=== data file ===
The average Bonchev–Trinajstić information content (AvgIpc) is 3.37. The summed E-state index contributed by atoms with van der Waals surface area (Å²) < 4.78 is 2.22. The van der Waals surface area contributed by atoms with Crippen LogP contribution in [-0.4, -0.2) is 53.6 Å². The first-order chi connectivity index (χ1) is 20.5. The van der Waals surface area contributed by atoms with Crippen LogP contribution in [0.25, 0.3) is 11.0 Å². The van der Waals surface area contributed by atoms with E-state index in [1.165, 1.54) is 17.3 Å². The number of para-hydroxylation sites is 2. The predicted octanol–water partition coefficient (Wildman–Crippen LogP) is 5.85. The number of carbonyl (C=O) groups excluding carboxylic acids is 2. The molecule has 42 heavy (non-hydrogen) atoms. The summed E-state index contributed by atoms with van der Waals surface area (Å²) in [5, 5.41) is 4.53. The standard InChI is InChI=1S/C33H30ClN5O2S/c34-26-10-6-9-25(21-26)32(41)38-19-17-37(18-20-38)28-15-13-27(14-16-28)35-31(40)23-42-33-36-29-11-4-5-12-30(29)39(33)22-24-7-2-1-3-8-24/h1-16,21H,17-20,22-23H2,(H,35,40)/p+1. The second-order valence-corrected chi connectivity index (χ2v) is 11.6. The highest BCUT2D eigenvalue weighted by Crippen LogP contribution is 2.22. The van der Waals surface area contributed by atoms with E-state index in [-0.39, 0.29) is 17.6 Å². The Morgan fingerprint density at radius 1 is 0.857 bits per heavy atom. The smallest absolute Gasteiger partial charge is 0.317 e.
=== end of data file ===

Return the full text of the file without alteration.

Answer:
The average Bonchev–Trinajstić information content (AvgIpc) is 3.37. The summed E-state index contributed by atoms with van der Waals surface area (Å²) < 4.78 is 2.22. The van der Waals surface area contributed by atoms with Crippen LogP contribution in [-0.4, -0.2) is 53.6 Å². The first-order chi connectivity index (χ1) is 20.5. The van der Waals surface area contributed by atoms with Crippen LogP contribution in [0.25, 0.3) is 11.0 Å². The van der Waals surface area contributed by atoms with E-state index in [1.165, 1.54) is 17.3 Å². The number of para-hydroxylation sites is 2. The predicted octanol–water partition coefficient (Wildman–Crippen LogP) is 5.85. The number of carbonyl (C=O) groups excluding carboxylic acids is 2. The molecule has 42 heavy (non-hydrogen) atoms. The summed E-state index contributed by atoms with van der Waals surface area (Å²) in [5, 5.41) is 4.53. The standard InChI is InChI=1S/C33H30ClN5O2S/c34-26-10-6-9-25(21-26)32(41)38-19-17-37(18-20-38)28-15-13-27(14-16-28)35-31(40)23-42-33-36-29-11-4-5-12-30(29)39(33)22-24-7-2-1-3-8-24/h1-16,21H,17-20,22-23H2,(H,35,40)/p+1. The second-order valence-corrected chi connectivity index (χ2v) is 11.6. The highest BCUT2D eigenvalue weighted by Crippen LogP contribution is 2.22. The van der Waals surface area contributed by atoms with E-state index in [-0.39, 0.29) is 17.6 Å². The Morgan fingerprint density at radius 1 is 0.857 bits per heavy atom. The smallest absolute Gasteiger partial charge is 0.317 e.